A move by Lotus Development Corp. to strengthen the ties between its Domino development platform and corporate parent IBMs WebSphere application server and DB2 Universal Database may lead to more scalable collaborative e-commerce applications, some IT managers said.
The forthcoming release of Domino, code-named Rnext, will add support for JSP (JavaServer Pages), one of the primary ways developers build applications in WebSphere, Lotus announced last week.
The JSP support in Domino Rnext, due next year, will also allow developers to use a shared execution environment for Domino and WebSphere. That means users will need only one server to administer Domino and WebSphere applications, and the applications can share a common JSP tag library, according to Lotus officials in Cambridge, Mass.
In addition, Lotus K-station knowledge portal will be bundled with the WebSphere Portal Server, effectively giving WebSphere a graphical interface. The first phase of this integration is expected by the fall, while other Lotus collaborative applications—such as Sametime and QuickPlace—will be integrated with the WebSphere Portal Server early next year.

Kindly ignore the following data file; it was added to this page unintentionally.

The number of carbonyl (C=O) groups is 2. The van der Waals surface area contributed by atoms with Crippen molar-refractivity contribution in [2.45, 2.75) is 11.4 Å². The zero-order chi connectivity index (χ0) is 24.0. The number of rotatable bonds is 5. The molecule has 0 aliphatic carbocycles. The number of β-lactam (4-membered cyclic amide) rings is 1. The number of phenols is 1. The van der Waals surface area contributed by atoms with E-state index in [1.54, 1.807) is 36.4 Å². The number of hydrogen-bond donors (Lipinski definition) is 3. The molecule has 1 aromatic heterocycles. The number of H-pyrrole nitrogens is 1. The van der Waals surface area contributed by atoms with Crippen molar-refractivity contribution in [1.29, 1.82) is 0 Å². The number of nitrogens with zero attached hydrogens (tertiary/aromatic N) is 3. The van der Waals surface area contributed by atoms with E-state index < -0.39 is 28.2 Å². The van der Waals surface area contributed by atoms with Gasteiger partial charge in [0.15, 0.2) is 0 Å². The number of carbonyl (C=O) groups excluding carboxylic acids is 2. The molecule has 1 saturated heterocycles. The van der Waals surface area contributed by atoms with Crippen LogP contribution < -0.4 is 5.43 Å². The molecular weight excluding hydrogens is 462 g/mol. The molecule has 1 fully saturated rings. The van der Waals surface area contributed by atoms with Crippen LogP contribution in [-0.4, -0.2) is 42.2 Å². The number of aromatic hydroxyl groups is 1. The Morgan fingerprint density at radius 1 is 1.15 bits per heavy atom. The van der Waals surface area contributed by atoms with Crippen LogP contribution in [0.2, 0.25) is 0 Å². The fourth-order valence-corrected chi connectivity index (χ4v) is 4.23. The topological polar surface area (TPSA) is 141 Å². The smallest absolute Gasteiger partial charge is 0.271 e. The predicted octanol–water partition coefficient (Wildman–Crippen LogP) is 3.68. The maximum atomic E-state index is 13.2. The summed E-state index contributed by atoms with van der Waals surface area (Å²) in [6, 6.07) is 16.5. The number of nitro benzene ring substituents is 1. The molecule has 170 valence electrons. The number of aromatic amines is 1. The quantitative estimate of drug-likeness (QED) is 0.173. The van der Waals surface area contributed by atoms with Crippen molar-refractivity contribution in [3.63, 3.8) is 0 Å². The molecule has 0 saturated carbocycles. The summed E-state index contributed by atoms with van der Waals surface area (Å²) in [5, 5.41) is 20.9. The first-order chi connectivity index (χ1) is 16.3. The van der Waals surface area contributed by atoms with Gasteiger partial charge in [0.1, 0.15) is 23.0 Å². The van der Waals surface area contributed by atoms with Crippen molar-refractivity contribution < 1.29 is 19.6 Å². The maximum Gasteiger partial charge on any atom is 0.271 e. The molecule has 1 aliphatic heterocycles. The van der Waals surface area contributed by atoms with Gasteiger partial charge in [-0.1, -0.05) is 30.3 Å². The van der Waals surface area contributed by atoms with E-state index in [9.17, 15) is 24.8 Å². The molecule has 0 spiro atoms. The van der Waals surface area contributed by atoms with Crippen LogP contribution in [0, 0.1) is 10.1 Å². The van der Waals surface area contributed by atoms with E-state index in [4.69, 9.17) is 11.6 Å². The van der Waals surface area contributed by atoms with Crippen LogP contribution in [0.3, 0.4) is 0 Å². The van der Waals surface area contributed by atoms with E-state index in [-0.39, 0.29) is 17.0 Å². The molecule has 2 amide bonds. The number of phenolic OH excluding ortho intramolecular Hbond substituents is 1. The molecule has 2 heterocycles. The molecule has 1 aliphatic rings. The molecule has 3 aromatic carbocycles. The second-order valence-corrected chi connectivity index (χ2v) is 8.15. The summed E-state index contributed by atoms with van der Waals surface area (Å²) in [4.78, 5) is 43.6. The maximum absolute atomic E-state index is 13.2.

"Theres a lot of potential in the market for integration between Dominos collaborative capabilities and WebSpheres high-volume transaction capabilities," said John Dubois, chief technology officer at Cutting Edge Strategies Inc. "Domino can enable collaboration across high-volume transactional systems. Its part of a trend toward collaborative e-commerce."
Such collaborative e-commerce applications could aid business-to-consumer users by improving customer service in e-commerce applications and enhance business-to-business applications by improving supply chain efficiencies through enhanced collaboration between sellers and their suppliers, added Dubois, in Austin, Texas.
"JSPs clearly are a good way to build a Web application from scratch using a Domino back end," said Alaa El Ghatit, KM Technology Development group leader at Hewitt Associates LLC, in Lincolnshire, Ill. "They do seem well-suited to creating scalable applications with less reliance on Web agents."